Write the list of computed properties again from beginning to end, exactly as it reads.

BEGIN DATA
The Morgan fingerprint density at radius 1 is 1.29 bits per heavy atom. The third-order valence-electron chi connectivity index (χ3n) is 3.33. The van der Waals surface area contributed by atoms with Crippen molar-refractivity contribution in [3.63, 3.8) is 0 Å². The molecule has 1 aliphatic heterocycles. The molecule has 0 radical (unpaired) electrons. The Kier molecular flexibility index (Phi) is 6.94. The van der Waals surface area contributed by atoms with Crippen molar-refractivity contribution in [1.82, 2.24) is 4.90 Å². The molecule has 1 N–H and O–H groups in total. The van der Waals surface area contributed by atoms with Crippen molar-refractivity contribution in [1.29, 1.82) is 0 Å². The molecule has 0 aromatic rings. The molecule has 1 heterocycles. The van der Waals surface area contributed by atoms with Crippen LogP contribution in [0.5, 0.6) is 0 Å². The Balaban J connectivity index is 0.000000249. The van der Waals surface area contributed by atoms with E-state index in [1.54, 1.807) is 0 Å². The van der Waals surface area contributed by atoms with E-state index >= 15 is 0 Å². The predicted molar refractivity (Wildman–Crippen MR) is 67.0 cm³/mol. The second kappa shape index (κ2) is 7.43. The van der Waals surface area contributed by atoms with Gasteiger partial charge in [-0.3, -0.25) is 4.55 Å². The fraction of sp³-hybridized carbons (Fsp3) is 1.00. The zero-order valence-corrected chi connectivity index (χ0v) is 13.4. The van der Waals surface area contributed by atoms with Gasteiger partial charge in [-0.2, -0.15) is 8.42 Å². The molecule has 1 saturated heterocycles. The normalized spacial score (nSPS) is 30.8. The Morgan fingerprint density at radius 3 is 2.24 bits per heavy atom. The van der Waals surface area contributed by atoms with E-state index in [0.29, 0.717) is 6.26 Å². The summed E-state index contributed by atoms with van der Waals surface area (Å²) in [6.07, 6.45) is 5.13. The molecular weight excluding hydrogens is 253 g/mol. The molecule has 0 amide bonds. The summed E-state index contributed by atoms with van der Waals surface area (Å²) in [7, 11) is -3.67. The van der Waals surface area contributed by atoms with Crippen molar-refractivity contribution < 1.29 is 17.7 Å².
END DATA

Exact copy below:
The Morgan fingerprint density at radius 1 is 1.29 bits per heavy atom. The third-order valence-electron chi connectivity index (χ3n) is 3.33. The van der Waals surface area contributed by atoms with Crippen molar-refractivity contribution in [3.63, 3.8) is 0 Å². The molecule has 1 aliphatic heterocycles. The molecule has 0 radical (unpaired) electrons. The Kier molecular flexibility index (Phi) is 6.94. The van der Waals surface area contributed by atoms with Crippen molar-refractivity contribution in [1.82, 2.24) is 4.90 Å². The molecule has 1 N–H and O–H groups in total. The van der Waals surface area contributed by atoms with Crippen molar-refractivity contribution in [1.29, 1.82) is 0 Å². The molecule has 0 aromatic rings. The molecule has 1 heterocycles. The van der Waals surface area contributed by atoms with Crippen LogP contribution in [0.5, 0.6) is 0 Å². The Balaban J connectivity index is 0.000000249. The van der Waals surface area contributed by atoms with E-state index in [1.54, 1.807) is 0 Å². The van der Waals surface area contributed by atoms with E-state index >= 15 is 0 Å². The predicted molar refractivity (Wildman–Crippen MR) is 67.0 cm³/mol. The second kappa shape index (κ2) is 7.43. The van der Waals surface area contributed by atoms with Gasteiger partial charge in [-0.3, -0.25) is 4.55 Å². The fraction of sp³-hybridized carbons (Fsp3) is 1.00. The zero-order valence-corrected chi connectivity index (χ0v) is 13.4. The van der Waals surface area contributed by atoms with Gasteiger partial charge in [-0.2, -0.15) is 8.42 Å². The molecule has 1 saturated heterocycles. The normalized spacial score (nSPS) is 30.8. The Morgan fingerprint density at radius 3 is 2.24 bits per heavy atom. The van der Waals surface area contributed by atoms with E-state index in [0.29, 0.717) is 6.26 Å². The summed E-state index contributed by atoms with van der Waals surface area (Å²) in [6.07, 6.45) is 5.13. The molecular weight excluding hydrogens is 253 g/mol. The molecule has 0 amide bonds. The summed E-state index contributed by atoms with van der Waals surface area (Å²) in [7, 11) is -3.67. The van der Waals surface area contributed by atoms with Crippen molar-refractivity contribution < 1.29 is 17.7 Å².